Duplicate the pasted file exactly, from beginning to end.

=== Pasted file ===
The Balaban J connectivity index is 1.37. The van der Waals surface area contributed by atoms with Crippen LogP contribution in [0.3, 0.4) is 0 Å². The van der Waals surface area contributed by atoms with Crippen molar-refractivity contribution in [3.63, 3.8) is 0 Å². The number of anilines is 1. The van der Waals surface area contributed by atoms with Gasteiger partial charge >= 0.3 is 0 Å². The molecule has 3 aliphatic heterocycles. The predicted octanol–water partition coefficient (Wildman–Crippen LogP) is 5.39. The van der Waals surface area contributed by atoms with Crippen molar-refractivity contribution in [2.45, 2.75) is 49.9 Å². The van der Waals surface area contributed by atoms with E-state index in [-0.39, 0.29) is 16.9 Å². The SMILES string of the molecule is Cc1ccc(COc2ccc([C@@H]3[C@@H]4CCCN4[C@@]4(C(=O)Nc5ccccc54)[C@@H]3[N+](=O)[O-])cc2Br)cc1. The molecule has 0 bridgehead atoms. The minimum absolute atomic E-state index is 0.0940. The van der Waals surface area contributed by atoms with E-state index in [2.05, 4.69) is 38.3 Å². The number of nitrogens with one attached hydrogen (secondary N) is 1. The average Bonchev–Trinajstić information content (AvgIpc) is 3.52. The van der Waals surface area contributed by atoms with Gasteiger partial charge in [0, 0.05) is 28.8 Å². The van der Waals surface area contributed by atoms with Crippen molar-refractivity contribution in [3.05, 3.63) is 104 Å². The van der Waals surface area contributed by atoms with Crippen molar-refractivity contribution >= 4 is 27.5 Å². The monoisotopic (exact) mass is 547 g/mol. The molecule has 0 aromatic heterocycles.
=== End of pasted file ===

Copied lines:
The Balaban J connectivity index is 1.37. The van der Waals surface area contributed by atoms with Crippen LogP contribution in [0.3, 0.4) is 0 Å². The van der Waals surface area contributed by atoms with Crippen molar-refractivity contribution in [3.63, 3.8) is 0 Å². The number of anilines is 1. The van der Waals surface area contributed by atoms with Gasteiger partial charge >= 0.3 is 0 Å². The molecule has 3 aliphatic heterocycles. The predicted octanol–water partition coefficient (Wildman–Crippen LogP) is 5.39. The van der Waals surface area contributed by atoms with Crippen molar-refractivity contribution in [2.45, 2.75) is 49.9 Å². The van der Waals surface area contributed by atoms with E-state index in [-0.39, 0.29) is 16.9 Å². The SMILES string of the molecule is Cc1ccc(COc2ccc([C@@H]3[C@@H]4CCCN4[C@@]4(C(=O)Nc5ccccc54)[C@@H]3[N+](=O)[O-])cc2Br)cc1. The molecule has 0 bridgehead atoms. The minimum absolute atomic E-state index is 0.0940. The van der Waals surface area contributed by atoms with E-state index in [2.05, 4.69) is 38.3 Å². The number of nitrogens with one attached hydrogen (secondary N) is 1. The average Bonchev–Trinajstić information content (AvgIpc) is 3.52. The van der Waals surface area contributed by atoms with Gasteiger partial charge in [0, 0.05) is 28.8 Å². The van der Waals surface area contributed by atoms with Crippen molar-refractivity contribution in [3.05, 3.63) is 104 Å². The van der Waals surface area contributed by atoms with Crippen molar-refractivity contribution >= 4 is 27.5 Å². The monoisotopic (exact) mass is 547 g/mol. The molecule has 0 aromatic heterocycles.